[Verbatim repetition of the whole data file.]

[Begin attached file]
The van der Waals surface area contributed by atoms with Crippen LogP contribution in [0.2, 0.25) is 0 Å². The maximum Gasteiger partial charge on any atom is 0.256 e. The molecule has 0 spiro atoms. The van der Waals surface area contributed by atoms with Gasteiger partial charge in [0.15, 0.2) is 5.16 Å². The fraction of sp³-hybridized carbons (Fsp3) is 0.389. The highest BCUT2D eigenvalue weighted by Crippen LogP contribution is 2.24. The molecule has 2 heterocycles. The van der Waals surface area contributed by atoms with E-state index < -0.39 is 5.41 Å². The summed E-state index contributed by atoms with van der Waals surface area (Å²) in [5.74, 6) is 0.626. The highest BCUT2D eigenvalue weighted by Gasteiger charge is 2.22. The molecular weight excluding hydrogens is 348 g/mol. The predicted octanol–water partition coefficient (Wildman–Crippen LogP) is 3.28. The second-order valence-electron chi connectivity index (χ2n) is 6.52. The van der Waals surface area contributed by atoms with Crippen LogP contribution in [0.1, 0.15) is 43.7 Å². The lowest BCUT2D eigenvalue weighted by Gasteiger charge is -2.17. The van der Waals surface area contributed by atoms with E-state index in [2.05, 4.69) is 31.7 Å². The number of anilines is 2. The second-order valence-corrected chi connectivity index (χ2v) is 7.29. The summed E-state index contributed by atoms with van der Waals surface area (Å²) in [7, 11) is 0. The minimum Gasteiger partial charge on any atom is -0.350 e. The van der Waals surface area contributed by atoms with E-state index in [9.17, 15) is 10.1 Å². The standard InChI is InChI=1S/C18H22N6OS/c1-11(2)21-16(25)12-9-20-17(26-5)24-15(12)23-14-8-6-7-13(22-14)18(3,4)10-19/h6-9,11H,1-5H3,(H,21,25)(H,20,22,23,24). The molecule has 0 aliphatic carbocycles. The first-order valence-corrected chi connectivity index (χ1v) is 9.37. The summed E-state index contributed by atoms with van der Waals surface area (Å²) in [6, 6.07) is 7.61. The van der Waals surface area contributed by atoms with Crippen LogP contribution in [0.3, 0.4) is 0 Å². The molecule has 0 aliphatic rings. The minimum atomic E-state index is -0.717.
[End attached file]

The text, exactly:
The van der Waals surface area contributed by atoms with Crippen LogP contribution in [0.2, 0.25) is 0 Å². The maximum Gasteiger partial charge on any atom is 0.256 e. The molecule has 0 spiro atoms. The van der Waals surface area contributed by atoms with Gasteiger partial charge in [0.15, 0.2) is 5.16 Å². The fraction of sp³-hybridized carbons (Fsp3) is 0.389. The highest BCUT2D eigenvalue weighted by Crippen LogP contribution is 2.24. The molecule has 2 heterocycles. The van der Waals surface area contributed by atoms with E-state index < -0.39 is 5.41 Å². The summed E-state index contributed by atoms with van der Waals surface area (Å²) in [5.74, 6) is 0.626. The highest BCUT2D eigenvalue weighted by Gasteiger charge is 2.22. The molecular weight excluding hydrogens is 348 g/mol. The predicted octanol–water partition coefficient (Wildman–Crippen LogP) is 3.28. The second-order valence-electron chi connectivity index (χ2n) is 6.52. The van der Waals surface area contributed by atoms with Crippen LogP contribution in [0.1, 0.15) is 43.7 Å². The lowest BCUT2D eigenvalue weighted by Gasteiger charge is -2.17. The van der Waals surface area contributed by atoms with E-state index in [2.05, 4.69) is 31.7 Å². The number of anilines is 2. The second-order valence-corrected chi connectivity index (χ2v) is 7.29. The summed E-state index contributed by atoms with van der Waals surface area (Å²) in [7, 11) is 0. The minimum Gasteiger partial charge on any atom is -0.350 e. The van der Waals surface area contributed by atoms with E-state index in [9.17, 15) is 10.1 Å². The standard InChI is InChI=1S/C18H22N6OS/c1-11(2)21-16(25)12-9-20-17(26-5)24-15(12)23-14-8-6-7-13(22-14)18(3,4)10-19/h6-9,11H,1-5H3,(H,21,25)(H,20,22,23,24). The molecule has 0 aliphatic carbocycles. The first-order valence-corrected chi connectivity index (χ1v) is 9.37. The summed E-state index contributed by atoms with van der Waals surface area (Å²) in [6, 6.07) is 7.61. The van der Waals surface area contributed by atoms with Crippen LogP contribution in [0.3, 0.4) is 0 Å². The molecule has 0 aliphatic rings. The minimum atomic E-state index is -0.717.